Surveys show that billions of people around the world still can’t afford smartphones.

According tomedia CNET, smartphones will be seen more as a necessity than a luxury in 2020 – a lack of a smartphone would mean missing out on many of the benefits of an Internet connection. But for billions of people around the world, owning a smartphone is still too expensive.

Surveys show that billions of people around the world still can't afford smartphones.

According to a survey released Thursday by the Alliance for The Internet, launched by Tim Berners-Lee’s Web Foundation, 2.5 billion people live in countries where smartphones cost a quarter or more of their monthly income. In some countries, devices are even more expensive, locking people out of their mobile phone ownership.

In Sierra Leone, for example, the average person must pay more than six months to be able to afford a smartphone, and the cheapest smartphone costs about $256. In India, the cheapest smartphone from jio, a leading operator, costs $346 – more than double the average monthly salary. Smartphones in Burundi cost less, at $56, but for most people, that’s the equivalent of 221 percent of their average monthly income.

The survey, conducted in 70 low- and middle-income countries, found a huge gap in the affordability of smartphones in different countries.

Surveys show that billions of people around the world still can't afford smartphones.

The survey also found that men were 25 percent more likely than women to own a smartphone. Women’s more limited spending power also means that when they own a mobile phone, they are likely to be older and less functional than men.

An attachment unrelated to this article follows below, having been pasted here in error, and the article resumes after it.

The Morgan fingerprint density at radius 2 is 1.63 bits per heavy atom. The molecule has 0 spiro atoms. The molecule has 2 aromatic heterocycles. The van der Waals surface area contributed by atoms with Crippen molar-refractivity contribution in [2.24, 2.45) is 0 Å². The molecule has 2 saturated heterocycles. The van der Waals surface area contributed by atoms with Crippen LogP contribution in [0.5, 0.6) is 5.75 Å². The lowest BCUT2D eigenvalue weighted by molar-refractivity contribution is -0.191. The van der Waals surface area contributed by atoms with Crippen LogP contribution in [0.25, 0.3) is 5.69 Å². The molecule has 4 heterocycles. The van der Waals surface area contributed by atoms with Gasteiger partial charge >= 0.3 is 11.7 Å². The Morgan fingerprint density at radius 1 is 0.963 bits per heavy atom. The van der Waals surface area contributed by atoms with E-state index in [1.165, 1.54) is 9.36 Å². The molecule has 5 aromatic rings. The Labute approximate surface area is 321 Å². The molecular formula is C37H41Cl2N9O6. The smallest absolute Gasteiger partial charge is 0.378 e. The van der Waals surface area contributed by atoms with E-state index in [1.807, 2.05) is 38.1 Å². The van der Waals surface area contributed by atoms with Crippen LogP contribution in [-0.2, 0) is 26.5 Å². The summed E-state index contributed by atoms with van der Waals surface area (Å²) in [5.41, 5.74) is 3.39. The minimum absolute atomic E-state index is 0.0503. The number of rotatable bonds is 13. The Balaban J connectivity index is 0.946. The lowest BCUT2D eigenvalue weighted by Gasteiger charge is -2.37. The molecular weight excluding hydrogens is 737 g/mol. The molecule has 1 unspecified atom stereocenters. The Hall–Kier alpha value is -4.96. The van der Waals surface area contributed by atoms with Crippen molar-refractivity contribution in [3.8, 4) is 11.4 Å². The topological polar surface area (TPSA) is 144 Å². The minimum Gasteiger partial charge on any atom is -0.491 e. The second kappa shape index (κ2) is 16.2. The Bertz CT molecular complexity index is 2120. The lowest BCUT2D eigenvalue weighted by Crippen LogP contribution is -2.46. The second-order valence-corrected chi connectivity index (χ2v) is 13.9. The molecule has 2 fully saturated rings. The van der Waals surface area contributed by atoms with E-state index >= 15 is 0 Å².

Increasing access to the Internet is one of the important objectives of the World Wide Web Fund, as well as the United Nations and many Governments. Internet access can improve education and employment opportunities, as well as access to critical services, and ultimately promote economic growth. As early as April, a Study by the World Wide Web Fund showed that the Big Purpose of the United Nations Internet access this year is likely to be missed — while the global pandemic shows how important the Internet is to keeping society functioning.

“The COVID-19 outbreak shows that the absence of Internet access can mean missing critical health advice, losing your livelihood, and disconnecting your loved ones when physical distance becomes the norm,” Teddy Woodhouse, research director at the World Wide Web Foundation, said in a statement. “The Internet is a lifeline, and we need to do everything we can to remove barriers that prevent people from accessing the Internet.”

Increasing the number of people who have access to the Internet on a global scale depends on several factors, including making the Internet affordable, regardless of their location or socio-economic status. But if people can’t afford the equipment they need to get online, an affordable data plan means nothing.

Mobile phones are an “important gateway” to the Internet, Mr. Woodhouse said. The vast majority of the next 1 billion people will use mobile devices, so mobile phones must be more affordable if we are to ensure that more people have access to the benefits of the Internet. “

In its report, the Affordable Internet Alliance acknowledges that many factors determine the basic manufacturing and marketing costs of smartphones. But it also says governments and multilateral institutions can do something to help, including reducing taxes on low-cost equipment and supporting projects that help people share the cost of equipment.